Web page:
Monstrance – “Monstrance” (2007)

January 28, 2009 at 8:13 am (Reviews & Articles, XTC)

Andy Partridge’s side project with former XTC bandmate Barry Andrews. This album shows off their experimental side and is definitely an interesting experiment.
This review comes from Roque Strew, from
Pitchfork – May 8, 2007… 


Before Andy Partridge locked down his place in the new-wave pantheon as the brain and public face of XTC, he had two loves. One was a famous affair with slightly-off pop and the other was a secret crush on free jazz. Fans may have seen the signs in 1994’s Through the Hill, his record with ambient composer Harold Budd. Partridge finally fully liberates his love for Pharaoh Sanders and Albert Ayler on Monstrance, reuniting with keyboardist Barry Andrews (who left XTC in 1979, later starting Shriekback) and recruiting Martyn Barker (drummer in Andrews’ band). Together they abandon the domain of shimmery pop with a twist for a moody, dissonant netherworld.
It bears repeating: Don’t expect to encounter XTC here. And good luck finding Shriekback. But if you take Monstrance on its own terms — bringing a yen for improvisational, instrumental music — you might feel the strange thrill of eavesdropping on a freewheeling, nonsensical conversation. Culled from roughly eight hours of recordings, we still get to hear the awkward lulls, the autistic blurts, the little foils that often enrich the surrounding noise. Lightly edited and proudly free of overdubbing, Monstrance allows concepts to roam, phrases to drift.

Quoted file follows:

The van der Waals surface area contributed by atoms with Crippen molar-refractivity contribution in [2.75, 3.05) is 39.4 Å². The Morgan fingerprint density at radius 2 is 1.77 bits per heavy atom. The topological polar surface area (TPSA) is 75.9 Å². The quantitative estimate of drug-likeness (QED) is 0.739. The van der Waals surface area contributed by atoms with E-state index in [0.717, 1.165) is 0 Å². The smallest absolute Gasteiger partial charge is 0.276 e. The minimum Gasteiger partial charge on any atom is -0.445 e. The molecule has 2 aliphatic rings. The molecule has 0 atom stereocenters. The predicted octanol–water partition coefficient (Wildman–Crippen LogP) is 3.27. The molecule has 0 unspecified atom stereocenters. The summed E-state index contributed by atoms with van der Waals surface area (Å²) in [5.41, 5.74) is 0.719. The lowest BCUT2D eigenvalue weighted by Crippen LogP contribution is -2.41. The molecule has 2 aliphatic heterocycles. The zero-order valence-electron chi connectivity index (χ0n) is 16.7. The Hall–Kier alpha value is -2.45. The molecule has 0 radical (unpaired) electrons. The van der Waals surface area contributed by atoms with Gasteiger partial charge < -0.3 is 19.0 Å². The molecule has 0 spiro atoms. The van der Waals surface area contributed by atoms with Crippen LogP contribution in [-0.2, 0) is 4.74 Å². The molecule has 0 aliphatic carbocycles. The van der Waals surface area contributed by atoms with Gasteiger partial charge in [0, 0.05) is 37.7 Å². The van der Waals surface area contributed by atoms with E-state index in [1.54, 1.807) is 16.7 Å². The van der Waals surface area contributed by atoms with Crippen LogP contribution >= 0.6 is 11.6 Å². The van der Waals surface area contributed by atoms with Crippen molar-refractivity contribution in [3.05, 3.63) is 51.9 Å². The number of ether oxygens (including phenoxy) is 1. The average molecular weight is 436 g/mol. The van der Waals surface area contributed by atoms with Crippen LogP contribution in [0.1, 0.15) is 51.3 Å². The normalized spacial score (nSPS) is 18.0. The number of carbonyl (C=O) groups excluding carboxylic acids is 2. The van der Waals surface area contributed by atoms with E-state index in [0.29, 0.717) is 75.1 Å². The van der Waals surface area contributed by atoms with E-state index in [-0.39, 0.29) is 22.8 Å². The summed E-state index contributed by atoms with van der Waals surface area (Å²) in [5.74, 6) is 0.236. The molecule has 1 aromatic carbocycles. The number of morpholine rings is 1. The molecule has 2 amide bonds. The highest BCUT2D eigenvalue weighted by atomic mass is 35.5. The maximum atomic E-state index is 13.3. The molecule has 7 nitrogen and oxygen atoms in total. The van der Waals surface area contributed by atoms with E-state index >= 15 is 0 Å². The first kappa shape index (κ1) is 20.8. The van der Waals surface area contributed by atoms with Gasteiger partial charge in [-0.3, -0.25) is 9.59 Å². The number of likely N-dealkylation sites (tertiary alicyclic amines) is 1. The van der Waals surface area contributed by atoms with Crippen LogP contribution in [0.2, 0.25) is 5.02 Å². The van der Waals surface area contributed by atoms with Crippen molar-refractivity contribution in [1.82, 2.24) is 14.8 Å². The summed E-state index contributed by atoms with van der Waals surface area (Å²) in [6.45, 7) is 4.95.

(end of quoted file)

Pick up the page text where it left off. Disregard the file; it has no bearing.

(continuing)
The record’s long prelude, “I Lovely Cosmonaut” unfolds in slow motion, as a rhythm of silences accrues in the potholes, everyone swerving around it, stubbornly, until a fuller rhythm crystallizes. “Winterwerk” is not as coy. On the contrary, Barker turns it into twirling, tropical carnival. Nevertheless, the longer tracks are the richest here. Coming in at 16 minutes, “Priapple” is arguably the centerpiece of the album. Partridge heroically sticks to a pair of fuzzy chords, as Andrews mounts a relentless and chaotic siege, while Barker answers with erratic percussion.
Every song– and not always for the better — seems to be at war with itself. “Chaingang” milks a sense of unease out of two rhythms, Partridge’s ragged Beefheart riffs in 7/4 and Barker in 4/4, that fleetingly lock into place. These blink-and-you’ll-miss-it resolutions, each one a tiny solar eclipse, give the song its thrilling air of flux and incompleteness. During the whole drama, Andrews remains the outsider looking in. He works this same routine in the first half of “Torturetainmen,” while he drills holes — it literally sounds like heavy machinery — into the oddball groove Partridge and Barker crafted together.
Calling this “unlistenable noise” is baffling. This record falls closer to the viscous, chaotic beauty of Swans than the poisonous crunch of Metal Machine Music. All the stretches of darkness have real depth, while at its calmer and more intimate moments, Monstrance evokes the stoic, spacey impressionism of ECM chamber jazz. 


Roque Strew 

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